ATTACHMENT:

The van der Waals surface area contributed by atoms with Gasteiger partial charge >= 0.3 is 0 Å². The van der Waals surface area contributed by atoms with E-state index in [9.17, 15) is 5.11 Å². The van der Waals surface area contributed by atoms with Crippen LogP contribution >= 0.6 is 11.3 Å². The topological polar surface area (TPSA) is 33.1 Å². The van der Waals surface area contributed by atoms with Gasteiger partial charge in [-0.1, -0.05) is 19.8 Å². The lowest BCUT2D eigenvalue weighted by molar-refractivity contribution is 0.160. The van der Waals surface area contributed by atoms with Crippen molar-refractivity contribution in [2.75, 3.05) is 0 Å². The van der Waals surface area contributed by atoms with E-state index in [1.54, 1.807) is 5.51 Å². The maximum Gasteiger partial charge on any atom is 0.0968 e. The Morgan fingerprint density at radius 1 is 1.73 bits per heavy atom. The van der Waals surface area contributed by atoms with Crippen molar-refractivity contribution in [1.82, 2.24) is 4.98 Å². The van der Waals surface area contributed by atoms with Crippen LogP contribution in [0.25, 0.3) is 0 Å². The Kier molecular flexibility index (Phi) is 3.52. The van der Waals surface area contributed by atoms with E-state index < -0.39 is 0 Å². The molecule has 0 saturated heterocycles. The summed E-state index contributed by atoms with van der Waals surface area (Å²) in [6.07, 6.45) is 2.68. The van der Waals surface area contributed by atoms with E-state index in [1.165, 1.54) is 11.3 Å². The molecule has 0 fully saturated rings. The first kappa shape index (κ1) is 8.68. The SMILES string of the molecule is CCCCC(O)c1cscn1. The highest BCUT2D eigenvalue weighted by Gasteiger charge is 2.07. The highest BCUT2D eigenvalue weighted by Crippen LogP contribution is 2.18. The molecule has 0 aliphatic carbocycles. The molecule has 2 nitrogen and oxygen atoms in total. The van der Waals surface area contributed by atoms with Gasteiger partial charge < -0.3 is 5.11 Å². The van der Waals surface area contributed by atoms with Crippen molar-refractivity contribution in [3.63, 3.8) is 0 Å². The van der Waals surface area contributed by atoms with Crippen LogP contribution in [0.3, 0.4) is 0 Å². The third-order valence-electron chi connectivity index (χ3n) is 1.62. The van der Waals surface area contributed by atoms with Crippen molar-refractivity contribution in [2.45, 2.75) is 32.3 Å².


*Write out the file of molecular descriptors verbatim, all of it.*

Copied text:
The van der Waals surface area contributed by atoms with Gasteiger partial charge >= 0.3 is 0 Å². The van der Waals surface area contributed by atoms with E-state index in [9.17, 15) is 5.11 Å². The van der Waals surface area contributed by atoms with Crippen LogP contribution >= 0.6 is 11.3 Å². The topological polar surface area (TPSA) is 33.1 Å². The van der Waals surface area contributed by atoms with Gasteiger partial charge in [-0.1, -0.05) is 19.8 Å². The lowest BCUT2D eigenvalue weighted by molar-refractivity contribution is 0.160. The van der Waals surface area contributed by atoms with Crippen molar-refractivity contribution in [2.75, 3.05) is 0 Å². The van der Waals surface area contributed by atoms with E-state index in [1.54, 1.807) is 5.51 Å². The maximum Gasteiger partial charge on any atom is 0.0968 e. The Morgan fingerprint density at radius 1 is 1.73 bits per heavy atom. The van der Waals surface area contributed by atoms with Crippen molar-refractivity contribution in [1.82, 2.24) is 4.98 Å². The van der Waals surface area contributed by atoms with Crippen LogP contribution in [0.25, 0.3) is 0 Å². The Kier molecular flexibility index (Phi) is 3.52. The van der Waals surface area contributed by atoms with E-state index < -0.39 is 0 Å². The molecule has 0 saturated heterocycles. The summed E-state index contributed by atoms with van der Waals surface area (Å²) in [6.07, 6.45) is 2.68. The van der Waals surface area contributed by atoms with E-state index in [1.165, 1.54) is 11.3 Å². The molecule has 0 fully saturated rings. The first kappa shape index (κ1) is 8.68. The SMILES string of the molecule is CCCCC(O)c1cscn1. The highest BCUT2D eigenvalue weighted by Gasteiger charge is 2.07. The highest BCUT2D eigenvalue weighted by Crippen LogP contribution is 2.18. The molecule has 0 aliphatic carbocycles. The molecule has 2 nitrogen and oxygen atoms in total. The van der Waals surface area contributed by atoms with Gasteiger partial charge < -0.3 is 5.11 Å². The van der Waals surface area contributed by atoms with Crippen molar-refractivity contribution in [3.63, 3.8) is 0 Å². The van der Waals surface area contributed by atoms with Crippen LogP contribution in [0.3, 0.4) is 0 Å². The third-order valence-electron chi connectivity index (χ3n) is 1.62. The van der Waals surface area contributed by atoms with Crippen molar-refractivity contribution in [2.45, 2.75) is 32.3 Å².